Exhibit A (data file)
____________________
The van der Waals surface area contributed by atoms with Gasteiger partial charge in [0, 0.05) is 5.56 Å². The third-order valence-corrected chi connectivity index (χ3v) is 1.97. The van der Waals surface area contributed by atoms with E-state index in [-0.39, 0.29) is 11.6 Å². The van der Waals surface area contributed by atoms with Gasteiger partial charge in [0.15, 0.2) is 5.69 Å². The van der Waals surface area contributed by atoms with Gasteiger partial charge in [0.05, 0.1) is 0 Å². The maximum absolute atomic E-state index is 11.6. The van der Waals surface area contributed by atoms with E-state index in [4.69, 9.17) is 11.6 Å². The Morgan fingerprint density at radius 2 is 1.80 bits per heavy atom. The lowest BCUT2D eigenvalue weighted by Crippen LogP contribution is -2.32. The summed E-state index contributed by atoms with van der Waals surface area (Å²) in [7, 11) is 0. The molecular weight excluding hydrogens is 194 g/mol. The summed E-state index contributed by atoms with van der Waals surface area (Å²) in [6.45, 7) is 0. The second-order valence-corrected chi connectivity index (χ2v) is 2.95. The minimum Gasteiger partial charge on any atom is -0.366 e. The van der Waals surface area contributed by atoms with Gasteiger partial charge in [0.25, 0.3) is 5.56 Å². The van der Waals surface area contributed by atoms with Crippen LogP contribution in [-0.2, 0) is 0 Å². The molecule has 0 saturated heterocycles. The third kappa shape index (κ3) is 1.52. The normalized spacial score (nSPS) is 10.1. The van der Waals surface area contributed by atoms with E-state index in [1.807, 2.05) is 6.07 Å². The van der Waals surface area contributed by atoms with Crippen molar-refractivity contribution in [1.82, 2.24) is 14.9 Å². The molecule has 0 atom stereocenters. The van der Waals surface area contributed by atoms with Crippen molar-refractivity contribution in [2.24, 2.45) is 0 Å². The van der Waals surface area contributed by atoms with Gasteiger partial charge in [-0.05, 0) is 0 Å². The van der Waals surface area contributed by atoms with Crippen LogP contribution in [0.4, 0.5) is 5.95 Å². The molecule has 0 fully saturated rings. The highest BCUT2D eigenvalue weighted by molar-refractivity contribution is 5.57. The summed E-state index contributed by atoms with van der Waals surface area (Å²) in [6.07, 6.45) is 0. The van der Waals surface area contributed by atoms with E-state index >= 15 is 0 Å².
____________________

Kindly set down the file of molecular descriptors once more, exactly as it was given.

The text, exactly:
The van der Waals surface area contributed by atoms with Gasteiger partial charge in [0, 0.05) is 5.56 Å². The third-order valence-corrected chi connectivity index (χ3v) is 1.97. The van der Waals surface area contributed by atoms with E-state index in [-0.39, 0.29) is 11.6 Å². The van der Waals surface area contributed by atoms with Gasteiger partial charge in [0.15, 0.2) is 5.69 Å². The van der Waals surface area contributed by atoms with Gasteiger partial charge in [0.05, 0.1) is 0 Å². The maximum absolute atomic E-state index is 11.6. The van der Waals surface area contributed by atoms with E-state index in [4.69, 9.17) is 11.6 Å². The Morgan fingerprint density at radius 2 is 1.80 bits per heavy atom. The lowest BCUT2D eigenvalue weighted by Crippen LogP contribution is -2.32. The summed E-state index contributed by atoms with van der Waals surface area (Å²) in [7, 11) is 0. The molecular weight excluding hydrogens is 194 g/mol. The summed E-state index contributed by atoms with van der Waals surface area (Å²) in [6.45, 7) is 0. The second-order valence-corrected chi connectivity index (χ2v) is 2.95. The minimum Gasteiger partial charge on any atom is -0.366 e. The van der Waals surface area contributed by atoms with Gasteiger partial charge in [0.25, 0.3) is 5.56 Å². The van der Waals surface area contributed by atoms with Crippen LogP contribution in [-0.2, 0) is 0 Å². The molecule has 0 saturated heterocycles. The third kappa shape index (κ3) is 1.52. The normalized spacial score (nSPS) is 10.1. The van der Waals surface area contributed by atoms with E-state index in [1.807, 2.05) is 6.07 Å². The van der Waals surface area contributed by atoms with Crippen molar-refractivity contribution in [1.82, 2.24) is 14.9 Å². The molecule has 0 atom stereocenters. The van der Waals surface area contributed by atoms with Crippen molar-refractivity contribution in [2.24, 2.45) is 0 Å². The van der Waals surface area contributed by atoms with Gasteiger partial charge in [-0.05, 0) is 0 Å². The van der Waals surface area contributed by atoms with Crippen LogP contribution in [0.4, 0.5) is 5.95 Å². The molecule has 0 fully saturated rings. The highest BCUT2D eigenvalue weighted by molar-refractivity contribution is 5.57. The summed E-state index contributed by atoms with van der Waals surface area (Å²) in [6.07, 6.45) is 0. The van der Waals surface area contributed by atoms with E-state index >= 15 is 0 Å².